LDRS 400

Interpersonal Leadership:

Managing Conflict

 

 

Topic # 1 – Introduction to Conflict, Difficult

Conversations & Negotiation

• Introductions

• Review of syllabus, assignments and expectations

• Lecture #1- What is conflict?, Types of conflict, Is conflict good or bad?

 

 

• This Course is built on 3 Frames to understand and practice Conflict Management in Healthy, Productive ways:

(a) Conflict

(b) Crucial Accountability

(c) Negotiation

 

 

Course Texts

 

 

Syllabus & Graded Activities

1. Weekly Group Discussions/Learning – 25%

• Students are encouraged to participate in group discussions and share their thoughts, experiences, insights related to the topic under

discussion in class.

• From readings, videos etc.

2. Book Summary I – Have a Nice Conflict – 15%

• Review the main concepts and theories. Include 3 applications for life. Length: 3-5 pages. Due: Sept 22nd

 

 

3. Mandela film Review and Quiz – 10%

• Reflecting on the movie, review the key conflicts and difficult conversations that took place and the respective impact.

• Movie – Sept 29th; Review Quiz – Oct 6th

4. Book Summary II – ‘Crucial Accountability’ – 15%

• Review the main concepts and theories. Include 3 applications for life.

Length: 3-5 pages. Due: Oct 20th

 

 

5. Journal of Academic Practice – 35%

• Students will maintain a Journal of Academic Practice.

• This Journal will be a collection of insights from, readings, group

discussions, videos, and other material accessed right through the

course.

• The journal must maintain a balance between the theories and

concepts of decision making, and application to one’s life and work.

Length: 1- 2 pages per week.

• Due date: Last date of class (Dec 1st)

 

 

What is Conflict?

• What images come to mind when word “conflict” is used?

• Disagreement; argument; clash; conflict of ideas; happens across age, cultures organizations, families

• Typical Responses to Conflict ?

 

 

Conflicts Happen When:

1. Expectations are not met

2. What I want in life is different from what others want

3. When other want what I want – scarcity of resources

4. When my sense of self-worth is threatened

 

 

Group Discussion – Iceberg Metaphor

• What can we learn from Metaphor of Iceberg?

• How does this relate to understanding one another & to

dealing with conflicts?

• Share highlights with Class

 

 

Types of Conflict

1. Information conflicts

2. values conflicts

3. Interest conflicts

4. Relationship conflicts

5. Structural conflicts

6. Intrapersonal conflicts

7. Personality conflicts

 

 

1. Information Conflicts – arise when people have different or

insufficient information or disagree over what data is relevant.

• Allowing sufficient time to be heard, in a respectful environment facilitated by a neutral person can allow parties to clear up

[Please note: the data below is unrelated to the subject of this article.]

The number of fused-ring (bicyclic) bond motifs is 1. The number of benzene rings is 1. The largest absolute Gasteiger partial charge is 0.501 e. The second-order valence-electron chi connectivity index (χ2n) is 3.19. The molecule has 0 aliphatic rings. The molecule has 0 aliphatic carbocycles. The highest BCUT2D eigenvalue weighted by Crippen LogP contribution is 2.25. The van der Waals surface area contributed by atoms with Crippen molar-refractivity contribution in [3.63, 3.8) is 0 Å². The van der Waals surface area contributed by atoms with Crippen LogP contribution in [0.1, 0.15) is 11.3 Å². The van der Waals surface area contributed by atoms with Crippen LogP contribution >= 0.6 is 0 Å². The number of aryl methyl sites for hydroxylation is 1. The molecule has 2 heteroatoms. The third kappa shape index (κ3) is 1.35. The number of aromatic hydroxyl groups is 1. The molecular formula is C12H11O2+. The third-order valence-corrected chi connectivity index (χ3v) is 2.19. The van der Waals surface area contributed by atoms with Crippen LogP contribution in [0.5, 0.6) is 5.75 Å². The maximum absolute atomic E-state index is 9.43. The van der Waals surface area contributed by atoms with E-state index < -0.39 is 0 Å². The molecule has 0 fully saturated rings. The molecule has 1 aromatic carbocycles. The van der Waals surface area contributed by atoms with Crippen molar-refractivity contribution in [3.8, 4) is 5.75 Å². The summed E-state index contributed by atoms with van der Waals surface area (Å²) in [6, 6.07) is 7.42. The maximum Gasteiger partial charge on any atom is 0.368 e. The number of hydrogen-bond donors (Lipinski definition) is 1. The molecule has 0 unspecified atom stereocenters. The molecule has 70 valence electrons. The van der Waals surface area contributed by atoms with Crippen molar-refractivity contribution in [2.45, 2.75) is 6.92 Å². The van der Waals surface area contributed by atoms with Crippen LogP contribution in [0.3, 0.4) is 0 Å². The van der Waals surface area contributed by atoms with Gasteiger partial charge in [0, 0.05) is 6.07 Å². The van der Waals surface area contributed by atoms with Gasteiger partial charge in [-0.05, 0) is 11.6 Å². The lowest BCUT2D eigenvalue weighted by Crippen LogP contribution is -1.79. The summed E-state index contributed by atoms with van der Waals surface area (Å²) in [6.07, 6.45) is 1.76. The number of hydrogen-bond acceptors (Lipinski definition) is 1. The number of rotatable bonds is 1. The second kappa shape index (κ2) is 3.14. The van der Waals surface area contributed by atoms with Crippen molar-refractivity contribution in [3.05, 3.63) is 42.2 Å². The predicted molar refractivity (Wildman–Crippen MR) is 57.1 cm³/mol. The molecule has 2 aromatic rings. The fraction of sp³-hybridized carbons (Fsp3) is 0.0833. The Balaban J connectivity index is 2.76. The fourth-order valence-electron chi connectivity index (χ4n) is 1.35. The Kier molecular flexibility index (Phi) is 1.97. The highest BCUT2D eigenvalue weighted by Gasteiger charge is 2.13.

information disparities.

 

 

2. Values Conflicts – created when people have perceived or actual

incompatible belief systems. Where a person or group tries to

impose its values on others or claims exclusive right to a set of

values, disputes arise.

• While values may be non-negotiable, they can be discussed, and people can learn to live peacefully and coherently alongside each

other.

 

 

3. Interest Conflicts – caused by competition over perceived or

actual incompatible needs. Such conflicts may occur over issues of

money, resources, or time. Parties often mistakenly believe that in

order to satisfy their own needs, those of their opponent must be

sacrificed.

• A mediator can help identify ways to dovetail interests and create opportunities for mutual gain.

 

 

4. Relationship Conflicts – occur when there are misperceptions,

strong negative emotions, or poor communication. One person may

distrust the other and believe that the other person’s actions are

motivated by malice or an intent to harm the other.

• Relationship conflicts may be addressed by allowing each person uninterrupted time to talk through the issues and respond to the

other person’s concerns.

 

 

5. Structural Conflicts – caused by oppressive behaviors exerted on

others. Limited resources or opportunity as well as organization

structures often promote conflict behavior.

The parties may well benefit from mediation since the forum will

help neutralize the power imbalance.

 

 

6. Intrapersonal Conflict – refers to an internal crisis that happens

within an individual and may be caused by frustrations.

• Intrapersonal conflict can lead to depression, insecurity, abandonment of goals and inability to socialize correctly.

• Intrapersonal conflict represents the antagonism of intrapersonal intelligence.

 

 

Causes of intrapersonal conflicts • Intrapersonal conflicts are generally caused by the clash between what a person wants and reality.

• Lack of emotional intelligence, incapable of knowing oneself, unable to correctly interpret failures or mishaps.

• Improper self-analysis, poor self-esteem, lack of clarity about personal values, indecisive – from the simplest to the most crucial decisions